His theory evolved around rating horses, which revealed the horses with genuine winning chances; expressing these chances in percentages or odds; and then backing the horses when the bookmakers’ odds were right. By backing three, four or even five horses in a race the syndicate was able to consistently reap rich rewards until the mid-1970s, when Scott started to feel the pressure was overwhelming. “Scott, who was a brilliant man, was way ahead of his time,” Bob said. “He was probably the first person to employ a rating method which was the forerunner of the ratings systems that are around today. What also made him different was that he developed a pricing system that was way ahead of his time.

“When I came into the game it was considered highly unusual for punters to be able to beat the bookmakers, but we proved that to be wrong with what was a very clever staking plan. He taught me all about that and I would go to the provincial meetings while Scott concentrated on the city meetings. There were days when we backed every winner, but of course we were backing more than one horse in a race.”

It was in 1967, about half-way through his Legal Eagle days, when Bob and his wife Nina were married. They have a son Jason, who is 46, and daughters Victoria, 44, and Christina, 36, who between them have presented Bob and Nina with seven grandchildren “Even though I was betting the value of our house each day I used to pride myself that when I came home from the races Nina wasn’t able to tell whether I’d won or lost. I never regarded it as a great day or a shocking day, it was just one day after another . . . if you lost one day you would win the next. There was no last race, just a progression from one meeting to another. Because of that I never allowed my emotions to get the better of me when I was punting, but it could be nerve-wracking.”

Then, following the disbanding of the Legal Eagles, Bob started what he describes as his “media career”. That centred on radio and television appearances and the publication of The Midweeker, which covered the barrier trials in Sydney and at the provincials. 

“I also started a publication called Bob Charley’s Racing Week, which was mainly a form paper and sold at newsagents,” he said. “In those years I was making guest appearances on what was called Turf Time on radio station 2KY on Saturday mornings. The hosts on that program were Ian Craig and Max Presnell.

“I did television at one stage with Johnny Tapp and Ken Callander on a program called Grandstand on Channel Nine when we were doing a live coverage of Sydney races on Saturday afternoons. At the same time I had my own radio program on 2GB in which I had two hours of interviews and open line. This was the most enjoyable aspect of my time in media as I was able to interview many outstanding racing characters.”

It was in 1977, not long after the Legal Eagles had shut down operations, when the foundations for Bob’s extraordinary record as a racing administrator were laid down. The Sydney Morning Herald’s Bert Lillye, who Bob describes as “one of the doyens of race writing history”, told him that the Hawkesbury Race Club was in very ordinary financial shape.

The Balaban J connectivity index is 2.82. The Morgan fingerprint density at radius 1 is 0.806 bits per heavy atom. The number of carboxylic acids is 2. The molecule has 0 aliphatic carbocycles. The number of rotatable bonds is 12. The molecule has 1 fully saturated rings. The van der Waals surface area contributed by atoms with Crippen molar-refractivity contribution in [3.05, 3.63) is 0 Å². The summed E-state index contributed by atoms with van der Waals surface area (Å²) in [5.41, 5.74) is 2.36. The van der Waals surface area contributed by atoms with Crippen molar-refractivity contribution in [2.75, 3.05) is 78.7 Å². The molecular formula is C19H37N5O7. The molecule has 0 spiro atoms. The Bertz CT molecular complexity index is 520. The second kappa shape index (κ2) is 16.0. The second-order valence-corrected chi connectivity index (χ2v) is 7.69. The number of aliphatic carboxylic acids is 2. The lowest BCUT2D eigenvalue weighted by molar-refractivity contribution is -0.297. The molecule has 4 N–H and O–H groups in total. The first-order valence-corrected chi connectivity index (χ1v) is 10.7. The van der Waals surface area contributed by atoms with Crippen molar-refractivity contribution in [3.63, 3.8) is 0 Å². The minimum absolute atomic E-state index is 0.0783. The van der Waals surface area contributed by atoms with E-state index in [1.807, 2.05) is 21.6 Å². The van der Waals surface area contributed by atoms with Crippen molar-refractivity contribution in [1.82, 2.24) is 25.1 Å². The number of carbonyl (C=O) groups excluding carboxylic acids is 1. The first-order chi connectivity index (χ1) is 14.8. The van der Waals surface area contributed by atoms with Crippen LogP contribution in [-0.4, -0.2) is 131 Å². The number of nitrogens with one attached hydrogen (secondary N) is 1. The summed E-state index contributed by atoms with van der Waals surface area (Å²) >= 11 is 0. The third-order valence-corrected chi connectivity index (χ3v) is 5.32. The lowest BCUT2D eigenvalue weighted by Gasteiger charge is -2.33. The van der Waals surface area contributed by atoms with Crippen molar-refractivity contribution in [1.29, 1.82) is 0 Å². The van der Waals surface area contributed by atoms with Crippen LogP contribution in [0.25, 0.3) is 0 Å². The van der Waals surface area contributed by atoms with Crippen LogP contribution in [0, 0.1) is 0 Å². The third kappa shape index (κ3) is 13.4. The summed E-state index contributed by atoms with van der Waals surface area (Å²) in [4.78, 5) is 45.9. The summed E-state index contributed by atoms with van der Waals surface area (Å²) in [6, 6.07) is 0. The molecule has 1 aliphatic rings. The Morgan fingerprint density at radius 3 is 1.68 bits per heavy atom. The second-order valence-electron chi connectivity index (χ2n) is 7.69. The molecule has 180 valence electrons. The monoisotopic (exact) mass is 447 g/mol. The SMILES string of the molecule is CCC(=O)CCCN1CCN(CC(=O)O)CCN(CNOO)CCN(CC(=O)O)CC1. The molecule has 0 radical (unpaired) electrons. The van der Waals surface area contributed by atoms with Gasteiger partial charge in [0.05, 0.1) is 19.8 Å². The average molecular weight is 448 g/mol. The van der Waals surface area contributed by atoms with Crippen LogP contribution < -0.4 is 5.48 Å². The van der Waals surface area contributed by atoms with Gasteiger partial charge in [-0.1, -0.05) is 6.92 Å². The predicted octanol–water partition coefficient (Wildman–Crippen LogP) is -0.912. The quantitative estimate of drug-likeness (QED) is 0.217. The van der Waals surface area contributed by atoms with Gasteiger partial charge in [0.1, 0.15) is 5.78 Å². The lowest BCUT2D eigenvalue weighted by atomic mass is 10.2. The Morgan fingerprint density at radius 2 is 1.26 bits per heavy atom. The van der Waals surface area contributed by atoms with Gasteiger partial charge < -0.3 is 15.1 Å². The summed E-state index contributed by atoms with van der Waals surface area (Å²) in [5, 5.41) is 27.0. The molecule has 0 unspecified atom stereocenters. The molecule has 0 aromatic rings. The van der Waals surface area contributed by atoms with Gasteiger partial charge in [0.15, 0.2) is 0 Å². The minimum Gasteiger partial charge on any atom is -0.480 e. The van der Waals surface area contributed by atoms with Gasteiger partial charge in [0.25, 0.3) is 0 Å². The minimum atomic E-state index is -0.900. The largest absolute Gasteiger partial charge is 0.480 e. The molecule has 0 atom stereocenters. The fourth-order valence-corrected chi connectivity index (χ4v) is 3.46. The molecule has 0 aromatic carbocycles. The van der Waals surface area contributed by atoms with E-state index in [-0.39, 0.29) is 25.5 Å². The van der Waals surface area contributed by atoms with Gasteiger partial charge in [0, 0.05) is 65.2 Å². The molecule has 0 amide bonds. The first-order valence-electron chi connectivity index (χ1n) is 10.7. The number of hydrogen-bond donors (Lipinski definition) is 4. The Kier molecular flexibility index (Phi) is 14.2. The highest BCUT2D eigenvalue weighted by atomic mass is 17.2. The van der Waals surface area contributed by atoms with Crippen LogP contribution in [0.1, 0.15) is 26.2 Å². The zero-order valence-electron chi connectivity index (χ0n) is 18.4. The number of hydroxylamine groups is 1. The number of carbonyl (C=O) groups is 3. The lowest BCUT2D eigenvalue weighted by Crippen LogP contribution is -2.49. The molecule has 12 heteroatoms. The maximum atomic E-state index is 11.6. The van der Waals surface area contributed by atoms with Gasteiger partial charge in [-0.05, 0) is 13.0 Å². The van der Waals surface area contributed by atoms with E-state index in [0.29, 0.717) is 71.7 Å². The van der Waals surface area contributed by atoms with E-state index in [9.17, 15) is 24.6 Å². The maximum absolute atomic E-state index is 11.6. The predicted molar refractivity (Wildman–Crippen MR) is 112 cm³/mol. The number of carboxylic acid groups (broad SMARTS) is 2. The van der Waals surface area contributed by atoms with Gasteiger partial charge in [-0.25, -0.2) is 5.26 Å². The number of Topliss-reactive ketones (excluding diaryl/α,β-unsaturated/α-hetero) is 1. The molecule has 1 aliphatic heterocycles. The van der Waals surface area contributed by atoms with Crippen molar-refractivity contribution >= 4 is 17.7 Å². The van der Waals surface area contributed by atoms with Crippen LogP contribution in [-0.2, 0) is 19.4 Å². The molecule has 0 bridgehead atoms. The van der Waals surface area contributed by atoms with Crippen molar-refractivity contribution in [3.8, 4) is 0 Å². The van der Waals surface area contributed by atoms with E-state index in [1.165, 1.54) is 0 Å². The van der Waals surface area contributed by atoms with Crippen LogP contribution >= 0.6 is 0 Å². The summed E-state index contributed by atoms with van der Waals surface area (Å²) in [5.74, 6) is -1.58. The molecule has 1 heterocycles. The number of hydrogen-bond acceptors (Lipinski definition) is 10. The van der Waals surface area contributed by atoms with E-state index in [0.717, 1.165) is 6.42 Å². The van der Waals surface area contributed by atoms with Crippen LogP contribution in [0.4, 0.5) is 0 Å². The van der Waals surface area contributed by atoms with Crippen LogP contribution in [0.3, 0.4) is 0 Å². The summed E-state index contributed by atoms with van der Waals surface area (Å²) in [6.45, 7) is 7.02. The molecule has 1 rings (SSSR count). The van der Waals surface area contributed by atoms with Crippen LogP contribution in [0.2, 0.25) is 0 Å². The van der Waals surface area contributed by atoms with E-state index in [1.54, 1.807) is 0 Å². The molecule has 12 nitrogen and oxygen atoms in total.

“He suggested that as many of my family came from the area, that I should stand for the committee, which I did, and I was elected,” says Bob, who decided to give away punting at that stage. “I was on the Hawkesbury committee until I sought election to the committee of the Australian Jockey Club, which came about in February, 1984.”

He remained on the AJC committee, he was elevated to chairman in 1992, until 1996 when he became inaugural chairman of the New South Wales Thoroughbred Racing Board and New South Wales Racing Pty Ltd. This led to his election as inaugural chairman of the Australian Racing Board in June 1998, a position he occupied until 2004. Bob has also been a vice-chairman of the Asian Racing Federation and a member of the governing council of the International Conference of Horse Racing Authorities and a member of its wagering sub-committee.

All that led to him being appointed in 2001 as an Officer of the Order of Australia (AO) for his services to the thoroughbred racing industry. At the time he said, “While I am honoured and greatly proud to receive this award it has been a team effort, and if I have achieved anything it is because of the backing of many others”.

Although easing back on his commitments from the mid-2000s he has, since 2011, been chairman of the Australian Racing Hall of Fame and in 2012 he was appointed as a Trustee of Randwick racecourse. As Bob says, “racing administration at the highest level consumes an enormous amount of your time. 

As chairman of the AJC, and the same would apply to the Victoria Racing Club, it is virtually a full-time job. “It is full on and there is some part of every day when you are involved in meetings, negotiations or some other business. These can be such things as licensing and disciplinary matters, to taxation, dealing with government, problems with the tracks and racecourse infrastructure, marketing, catering . . . the list goes on. Innumerable challenges arise, almost on a weekly basis, and you don’t know what’s just around the corner . . . it is almost never ending.” During the past 50 years, as would be expected, Bob has been active as a racehorse owner, enjoying his initial success as an owner-trainer with a horse named Alary at Newcastle in 1964. “I only ever wanted to train a horse to prove to myself I could do it,” he said. “Alary was the only horse I ever trained but I hav e continued racing horses. As part of the Legal Eagles we always had a horse or two without going into it in a big way. I had six broodmares at one time, although I didn’t ever breed a good horse. I’ve had a certain amount of luck with horses I purchased and I’ve won seven or eight country cups.”